On October 28, 2019, a large-scale cyber-attack was carried out against Georgia. Its targets included the servers belonging to a company - “Proservice”, which hosts the web-pages of the Georgian government and those of private companies and media organizations. The cyber-attack knocked out up to 15,000 web-pages, including the ones belonging to the president of Georgia, courts, various city assemblies and to the other NGOs or media outlets. As a result of the cyber-attack, the official site home pages of the various organizations were defaced using the image of the 3rd President of Georgia, Mikheil Saakashvili, with an inscription saying “I’LL BE BACK”. It was clear from the very beginning, that the hostile action was not a minor hacking operation, but rather a large-scale cyber-attack, which aimed at destabilizing the country.
On October 28, the Ministry of Internal Affairs of Georgia (MIA) launched an investigation under the articles 284 and 286 of the criminal code of Georgia, on the illegal use and unauthorized handling of the computer data or computer system. On October 29, the MIA made an additional statement, in which it said the cyber-attack could have been carried out from the territory of Georgia, as well as from abroad.
On October 30, when asked by the journalists on the matter, the minister Vakhtang Gomelauri of the MIA stated the following: “cyber-crimes happen in all the countries and it represents one of the most challenging issues of the 21st century”. In addition, according to him, together with the MIA and the State Security Service of the country, Georgia’s allies were also a part of the investigation process. Despite the scope of the cyber-attack, further statements by other high level officials of the government were not made.
On February 20, 2020, the Ministry of the Foreign Affairs of Georgia (MFA) issued a statement, in which the responsibility for carrying out the large-scale cyber-attack against Georgia on October 28 was attributed to the Main Directorate of the General Staff of the Armed Forces of the Russian Federation (GRU). The ministry assessed the cyber-attack to have targeted Georgia’s national security. It also blamed Russia for the intention of harming Georgian citizens and government structures by disrupting and paralyzing the functionality of various organizations, causing anxiety among the general public.
The statement of the MFA of Georgia was followed by the statements made by the UK Foreign Office and the US Department of State. The UK’s National Cyber Security Center (NCSC), which was a part of the investigation, together with Georgia’s other international partners, established, that on October 28, 2019, the GRU carried out large-scale, disruptive cyber-attacks. According to the NCSC, it was the first significant example of the GRU using cyber-attacks to disrupt or destroy since the attacks on Ukraine in 2015, 2016 and 2017.
According to the statement made by the UK, these cyber-attacks are part of Russia’s long-running campaign of hostile and destabilizing activity against Georgia. The UK underscored, that the GRU conducted these cyber-attacks in an attempt to undermine Georgia’s sovereignty, to sow discord and disrupt the lives of ordinary Georgian people. Besides the UK and the US, up until now, the Netherlands, Denmark, Poland and Lithuania have attributed the cyber-attack to Russia.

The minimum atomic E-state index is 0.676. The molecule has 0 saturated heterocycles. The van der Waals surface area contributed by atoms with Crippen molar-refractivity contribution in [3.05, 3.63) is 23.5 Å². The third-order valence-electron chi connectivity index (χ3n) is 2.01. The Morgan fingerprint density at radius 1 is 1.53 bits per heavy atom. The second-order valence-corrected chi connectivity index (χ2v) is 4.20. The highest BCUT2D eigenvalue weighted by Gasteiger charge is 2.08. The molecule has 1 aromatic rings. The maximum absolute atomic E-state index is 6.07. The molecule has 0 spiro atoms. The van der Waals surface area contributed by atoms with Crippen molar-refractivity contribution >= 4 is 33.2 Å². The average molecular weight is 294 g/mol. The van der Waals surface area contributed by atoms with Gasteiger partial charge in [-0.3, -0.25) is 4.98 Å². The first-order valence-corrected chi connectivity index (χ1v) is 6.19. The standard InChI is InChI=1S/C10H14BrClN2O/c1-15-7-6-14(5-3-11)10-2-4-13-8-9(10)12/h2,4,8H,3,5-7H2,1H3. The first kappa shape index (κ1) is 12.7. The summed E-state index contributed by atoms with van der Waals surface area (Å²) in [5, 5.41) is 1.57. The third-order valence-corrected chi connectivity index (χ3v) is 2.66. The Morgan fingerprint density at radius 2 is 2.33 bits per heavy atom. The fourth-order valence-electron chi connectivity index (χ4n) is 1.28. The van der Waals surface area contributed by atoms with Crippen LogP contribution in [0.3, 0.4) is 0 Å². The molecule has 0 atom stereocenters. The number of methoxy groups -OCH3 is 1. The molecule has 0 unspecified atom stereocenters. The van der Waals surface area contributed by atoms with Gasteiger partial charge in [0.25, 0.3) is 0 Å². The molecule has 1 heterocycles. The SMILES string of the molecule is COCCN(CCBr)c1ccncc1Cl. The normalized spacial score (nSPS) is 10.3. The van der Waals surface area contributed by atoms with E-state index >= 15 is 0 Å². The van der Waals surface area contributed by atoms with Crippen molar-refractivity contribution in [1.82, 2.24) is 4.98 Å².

The representatives of the Georgian political parties have also made the statements of supporting the result of the investigation and attributed the cyber-attack to Russia. The exception was the chairperson Nino Burjanadze of the “Democratic Movement – United Georgia”, which despite the results of the joint investigation of the UK, Georgia, the US and that of other international partners, refused to accuse Russia for its role in the large-scale cyber-attack targeting Georgia’s sovereignty.
Russian orchestrated large-scale cyber-attack demonstrates, that Georgia remains one of the main targets of Russian hybrid warfare. It is therefore likely that the hostile actions like the ones witnessed in October will only intensify during the 2020 parliamentary election. It should also be noted, that on February 17, Estonian Foreign Intelligence Service published a report – “International Security and Estonia” - which underscores the high possibility of Russia to intervene in the parliamentary election of Georgia in 2020.
Considering all the above mentioned, it is important the Georgian government to fully recognize the urgency of the Russian hybrid threats, including the cyber and the propaganda/disinformation related ones and to develop and implement effective and comprehensive policies that would prevent these challenges and increase Georgia’s resilience against them. This obviously requires mobilizing the resources for countering Russian hostile activities, rather than pursuing narrow party interests, such as the malign propaganda campaigns used against the political adversaries and the civil society. In this context, the Parliament of Georgia should approve the final report of the Thematic Inquiry Group on Disinformation and Propaganda at the earliest opportunity and start implementing the given recommendations, which also include steps for developing an effective and coordinated system for countering hybrid threats.